After the fire and Charley’s abandonment, the remaining family hole up in a crummy hotel room. Their home is gone, but there is always still something to celebrate. Ask makes sure the drinks are ready and hangs up a sign, “Home is where the Warrens are.” The mother arrives with two white lilies. She says, “I thought this would be like a wake.” They have a party in the hotel room, their first without Charley—a slight evolution. (Perhaps this is the equivalent of the old lady swallowing the medium-to-large-sized animal?)

Between this party and the next one, many of the questions about Charley and his father are answered. Edward’s story is mostly tied up; the woman he had an affair with years ago even makes a brief appearance during this section of the book. The family moves to a new house, which reminds them of a fort or a bomb shelter: “This one won’t burn,” Ask says. As Edward’s story resolves, he has a stroke, which calls for another party, the second to last in the novel. There’s confusion about the timing, however, and he’s still in the hospital while Ask sets up for the celebration. The other family members—without Charley, of course—walk through the door and see the house decorated for a party. A banner hangs across the hallway, reading “The Fallen Shall Rise.” Tom pours a Seven and Seven and raises it to make a toast to his absent father, but can’t think of anything to say. With Edward in the hospital and Charley gone, the family feels broken. At this point, the reader is waiting for Charley to come home, hoping his return will restore something they’ve lost. I found myself wondering how he would come home. What I realized reading this book is how important the how he comes home is. Charley showing up one day out of the blue would resolve the tension and the story, but the question for the writer is: How can I bring Charley home in the best way possible? How can Charley’s reappearance evolve the story? What’s the best reason to bring Charley home?

In some versions of There Was an Old Lady Who Swallowed a Fly, she explodes after eating a ridiculously large animal like a horse or elephant (depending on locale). In some versions, she dies. Boswell really only had one choice—someone had to die.

George Saunders’s wonderful essay “The Perfect Gerbil,” on Donald Barthelme’s story “The School,” focuses on this repeating pattern within a story. It’s a delicate balance for a writer: Make the reader feel at home enough to develop expectations of the story, but evolve the text enough that they still experience the delight and surprise of something unexpected—even if the answer has been in front of them all along.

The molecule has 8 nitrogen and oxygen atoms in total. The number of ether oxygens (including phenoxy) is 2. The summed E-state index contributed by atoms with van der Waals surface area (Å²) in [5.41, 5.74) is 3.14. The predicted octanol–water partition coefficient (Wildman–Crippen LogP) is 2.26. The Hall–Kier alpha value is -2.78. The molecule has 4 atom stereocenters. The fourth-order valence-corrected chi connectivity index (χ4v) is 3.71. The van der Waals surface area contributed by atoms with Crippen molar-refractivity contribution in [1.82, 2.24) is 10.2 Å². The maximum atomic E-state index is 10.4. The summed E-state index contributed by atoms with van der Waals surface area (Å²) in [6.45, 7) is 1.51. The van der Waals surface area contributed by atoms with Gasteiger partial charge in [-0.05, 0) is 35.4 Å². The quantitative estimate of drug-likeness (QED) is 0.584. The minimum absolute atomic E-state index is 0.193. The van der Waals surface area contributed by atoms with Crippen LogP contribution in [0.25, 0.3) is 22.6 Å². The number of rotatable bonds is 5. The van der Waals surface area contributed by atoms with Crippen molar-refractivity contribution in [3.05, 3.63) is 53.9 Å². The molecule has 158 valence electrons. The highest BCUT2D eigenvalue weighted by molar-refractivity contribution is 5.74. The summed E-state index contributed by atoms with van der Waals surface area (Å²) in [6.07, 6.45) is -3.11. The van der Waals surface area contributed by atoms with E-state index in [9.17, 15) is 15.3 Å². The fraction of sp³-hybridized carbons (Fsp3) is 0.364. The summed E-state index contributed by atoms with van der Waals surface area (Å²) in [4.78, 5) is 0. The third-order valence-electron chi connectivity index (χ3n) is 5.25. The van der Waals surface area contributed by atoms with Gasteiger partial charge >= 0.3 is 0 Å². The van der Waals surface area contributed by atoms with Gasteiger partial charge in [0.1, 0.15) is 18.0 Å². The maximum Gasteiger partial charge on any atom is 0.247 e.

Maybe I should have seen the last party in Crooked Hearts coming, but I didn’t. It’s the worst tragedy a family can encounter: Ask dies in a weird accident. The party isn’t planned, but Charley shows up after the funeral, with a salad—that’s always been his role, he makes the salad. Tom turns on the music and the dancing becomes “intense and frenetic.” There are no toasts. Later, Charley leaves again, but we know he’ll be back the next time tragedy hits.

At the end of the night, Tom and his mother are the only two left awake. She may be drunk. “Do you think, Tom, do you think we were so bad? Were we so bad as to deserve this?” she asks him. Her son replies, “Maybe… Maybe we were without knowing it.” After the frantic dance party, with this conversation, the tension in the novel dissolves. While reading, especially the first time, I could barely see the words through my tears. There’s little story left at this point, only four more pages. The book has evolved as much as it’s going to. And maybe it isn’t just the story that’s evolved, maybe the reader has, too.


AMBER WHEELER BACON is a writer, teacher and literacy specialist. She has an MFA from the Bennington Writing Seminars and is on the board of directors of the South Carolina Writers Association. Her work is forthcoming or has recently appeared in EpiphanyPost RoadNew Ohio ReviewCrazyhorse, and Witness. Her writing can also be seen online at Ploughshares and New South. She was awarded the 2018 Breakout 8 Writers Prize by Epiphany and The Author’s Guild.